The Tax Cuts and Jobs Act, which is expected to be passed by Congress and signed into law by President Trump later this week, includes a provision that would (i) codify as Section 864(c)(8) of the U.S. Internal Revenue Code the IRS’s longstanding revenue ruling position (recently rejected by the U.S. Tax Court) that a non-U.S. person’s gain from the sale of an interest in an entity classified as a partnership for U.S. tax purposes is subject to U.S. federal income tax to the extent that gain is attributable to built-in gains in partnership assets effectively connected with the partnership’s U.S. trade or business (a “USTB”), and (ii) enforce this tax liability by requiring the buyer of the partnership interest to withhold 10% of the purchase price if any portion of the seller’s gain (if any) is subject to tax pursuant to this new Section 864(c)(8). This withholding tax, which would be in addition to the current FIRPTA withholding regime, does not exist under current law. If the buyer of a partnership interest fails to withhold as required by this provision, the partnership would be obligated to withhold the amount that should have been withheld, plus interest, from subsequent distributions to the buyer.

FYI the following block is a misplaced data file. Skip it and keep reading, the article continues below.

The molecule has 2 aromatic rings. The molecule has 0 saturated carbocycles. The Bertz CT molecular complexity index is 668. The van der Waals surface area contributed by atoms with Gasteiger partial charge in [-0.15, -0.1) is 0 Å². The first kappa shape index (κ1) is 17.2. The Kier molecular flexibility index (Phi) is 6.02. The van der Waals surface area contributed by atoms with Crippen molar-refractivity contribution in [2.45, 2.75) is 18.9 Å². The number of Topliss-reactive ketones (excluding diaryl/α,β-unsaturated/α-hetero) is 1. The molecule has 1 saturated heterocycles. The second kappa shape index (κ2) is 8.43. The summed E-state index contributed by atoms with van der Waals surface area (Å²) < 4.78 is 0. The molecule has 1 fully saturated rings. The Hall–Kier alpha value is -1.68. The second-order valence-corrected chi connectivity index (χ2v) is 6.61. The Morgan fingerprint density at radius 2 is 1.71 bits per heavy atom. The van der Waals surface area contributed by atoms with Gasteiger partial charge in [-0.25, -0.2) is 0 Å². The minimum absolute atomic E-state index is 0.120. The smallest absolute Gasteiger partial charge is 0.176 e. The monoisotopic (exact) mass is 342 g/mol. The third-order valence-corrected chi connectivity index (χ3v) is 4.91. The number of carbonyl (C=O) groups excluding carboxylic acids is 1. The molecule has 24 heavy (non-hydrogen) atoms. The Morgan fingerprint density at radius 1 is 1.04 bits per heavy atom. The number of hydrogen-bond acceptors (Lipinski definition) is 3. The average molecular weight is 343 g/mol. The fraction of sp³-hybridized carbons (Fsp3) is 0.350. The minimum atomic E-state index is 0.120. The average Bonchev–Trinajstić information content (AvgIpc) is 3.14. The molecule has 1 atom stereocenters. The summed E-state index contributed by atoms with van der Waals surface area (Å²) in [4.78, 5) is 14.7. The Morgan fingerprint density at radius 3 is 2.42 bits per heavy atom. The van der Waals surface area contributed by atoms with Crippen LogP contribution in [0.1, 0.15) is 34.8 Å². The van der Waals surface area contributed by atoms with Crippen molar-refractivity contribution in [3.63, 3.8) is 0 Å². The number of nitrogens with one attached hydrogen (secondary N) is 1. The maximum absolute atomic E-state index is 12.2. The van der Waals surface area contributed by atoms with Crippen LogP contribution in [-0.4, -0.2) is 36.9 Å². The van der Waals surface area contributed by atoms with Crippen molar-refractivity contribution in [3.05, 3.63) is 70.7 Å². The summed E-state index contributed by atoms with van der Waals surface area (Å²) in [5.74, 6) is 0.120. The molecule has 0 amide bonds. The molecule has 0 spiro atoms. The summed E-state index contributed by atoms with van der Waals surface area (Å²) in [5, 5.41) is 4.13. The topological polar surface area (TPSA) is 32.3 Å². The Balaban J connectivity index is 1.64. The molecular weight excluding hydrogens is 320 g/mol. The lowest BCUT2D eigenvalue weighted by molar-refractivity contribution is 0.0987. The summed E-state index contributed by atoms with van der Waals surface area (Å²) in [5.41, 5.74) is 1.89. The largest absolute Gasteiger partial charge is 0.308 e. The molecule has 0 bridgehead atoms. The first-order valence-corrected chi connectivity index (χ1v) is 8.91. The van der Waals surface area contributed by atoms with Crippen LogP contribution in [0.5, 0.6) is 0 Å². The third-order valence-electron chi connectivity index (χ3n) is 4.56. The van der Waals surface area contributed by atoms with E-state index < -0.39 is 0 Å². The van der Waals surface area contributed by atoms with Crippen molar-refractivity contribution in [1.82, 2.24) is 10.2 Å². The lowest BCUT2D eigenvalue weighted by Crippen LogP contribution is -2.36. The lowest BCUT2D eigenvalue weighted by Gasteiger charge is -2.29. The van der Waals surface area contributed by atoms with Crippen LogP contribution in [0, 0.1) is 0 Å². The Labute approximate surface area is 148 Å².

Venture capital and private equity partnerships often operate so as to avoid engaging in a USTB. Sales of interests in such partnerships should generally not trigger a tax liability for non‑U.S. selling partners and thus not trigger a withholding requirement for buyers under these new rules. However, it is currently not clear what evidence or certifications could be provided by a non-U.S. seller of a partnership interest to persuade a buyer it need not withhold, given a failure to withhold could expose the buyer to liability for the underlying tax, interest, and penalties. As a result, there may be scenarios where a buyer, to protect itself, insists on withholding even though the partnership does not engage in a USTB. There will also be scenarios where the amount required to be withheld substantially exceeds the non-U.S. seller’s underlying tax liability. In both cases, the non-U.S. seller will need to seek a refund of the excess withholding from the IRS.
Once enacted, again likely later this week, these new rules governing non-U.S. persons’ transfers of partnership interests are to be effective for all transfers of partnership interests on or after 27 November 2017, but the withholding requirement will be effective only for transfers of partnership interests taking place after 31 December 2017.